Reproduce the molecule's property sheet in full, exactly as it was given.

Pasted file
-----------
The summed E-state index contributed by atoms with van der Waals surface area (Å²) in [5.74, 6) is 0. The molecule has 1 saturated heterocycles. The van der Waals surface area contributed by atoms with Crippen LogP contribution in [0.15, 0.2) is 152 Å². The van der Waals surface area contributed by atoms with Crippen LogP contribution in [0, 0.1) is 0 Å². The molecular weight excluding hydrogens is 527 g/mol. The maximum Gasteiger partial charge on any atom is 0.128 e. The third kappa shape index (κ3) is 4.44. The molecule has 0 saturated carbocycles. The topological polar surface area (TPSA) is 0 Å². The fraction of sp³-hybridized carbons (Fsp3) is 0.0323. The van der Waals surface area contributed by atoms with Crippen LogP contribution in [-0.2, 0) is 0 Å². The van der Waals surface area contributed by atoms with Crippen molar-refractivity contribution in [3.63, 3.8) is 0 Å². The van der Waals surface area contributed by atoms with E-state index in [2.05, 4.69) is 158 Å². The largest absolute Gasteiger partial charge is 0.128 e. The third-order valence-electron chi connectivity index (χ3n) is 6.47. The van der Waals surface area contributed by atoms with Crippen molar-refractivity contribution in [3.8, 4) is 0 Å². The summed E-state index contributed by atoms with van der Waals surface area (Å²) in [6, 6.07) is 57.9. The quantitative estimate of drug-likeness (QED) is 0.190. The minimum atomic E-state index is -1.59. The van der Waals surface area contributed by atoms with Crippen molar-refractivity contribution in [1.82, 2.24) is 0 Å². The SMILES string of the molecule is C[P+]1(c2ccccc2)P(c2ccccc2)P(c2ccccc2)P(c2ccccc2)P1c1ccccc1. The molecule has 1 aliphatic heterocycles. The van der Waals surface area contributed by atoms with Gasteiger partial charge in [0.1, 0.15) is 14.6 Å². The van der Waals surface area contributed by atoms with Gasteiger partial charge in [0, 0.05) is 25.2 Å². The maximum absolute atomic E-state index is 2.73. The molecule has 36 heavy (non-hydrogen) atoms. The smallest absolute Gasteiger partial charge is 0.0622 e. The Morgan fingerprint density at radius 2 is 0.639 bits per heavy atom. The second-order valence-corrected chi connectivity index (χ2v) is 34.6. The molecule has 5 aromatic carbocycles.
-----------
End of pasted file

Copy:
The summed E-state index contributed by atoms with van der Waals surface area (Å²) in [5.74, 6) is 0. The molecule has 1 saturated heterocycles. The van der Waals surface area contributed by atoms with Crippen LogP contribution in [0.15, 0.2) is 152 Å². The van der Waals surface area contributed by atoms with Crippen LogP contribution in [0, 0.1) is 0 Å². The molecular weight excluding hydrogens is 527 g/mol. The maximum Gasteiger partial charge on any atom is 0.128 e. The third kappa shape index (κ3) is 4.44. The molecule has 0 saturated carbocycles. The topological polar surface area (TPSA) is 0 Å². The fraction of sp³-hybridized carbons (Fsp3) is 0.0323. The van der Waals surface area contributed by atoms with Crippen LogP contribution in [-0.2, 0) is 0 Å². The van der Waals surface area contributed by atoms with Crippen molar-refractivity contribution in [3.63, 3.8) is 0 Å². The van der Waals surface area contributed by atoms with E-state index in [2.05, 4.69) is 158 Å². The largest absolute Gasteiger partial charge is 0.128 e. The third-order valence-electron chi connectivity index (χ3n) is 6.47. The van der Waals surface area contributed by atoms with Crippen molar-refractivity contribution in [3.8, 4) is 0 Å². The summed E-state index contributed by atoms with van der Waals surface area (Å²) in [6, 6.07) is 57.9. The quantitative estimate of drug-likeness (QED) is 0.190. The minimum atomic E-state index is -1.59. The van der Waals surface area contributed by atoms with Crippen molar-refractivity contribution in [1.82, 2.24) is 0 Å². The SMILES string of the molecule is C[P+]1(c2ccccc2)P(c2ccccc2)P(c2ccccc2)P(c2ccccc2)P1c1ccccc1. The molecule has 1 aliphatic heterocycles. The van der Waals surface area contributed by atoms with Gasteiger partial charge in [0.1, 0.15) is 14.6 Å². The van der Waals surface area contributed by atoms with Gasteiger partial charge in [0, 0.05) is 25.2 Å². The maximum absolute atomic E-state index is 2.73. The molecule has 36 heavy (non-hydrogen) atoms. The smallest absolute Gasteiger partial charge is 0.0622 e. The Morgan fingerprint density at radius 2 is 0.639 bits per heavy atom. The second-order valence-corrected chi connectivity index (χ2v) is 34.6. The molecule has 5 aromatic carbocycles.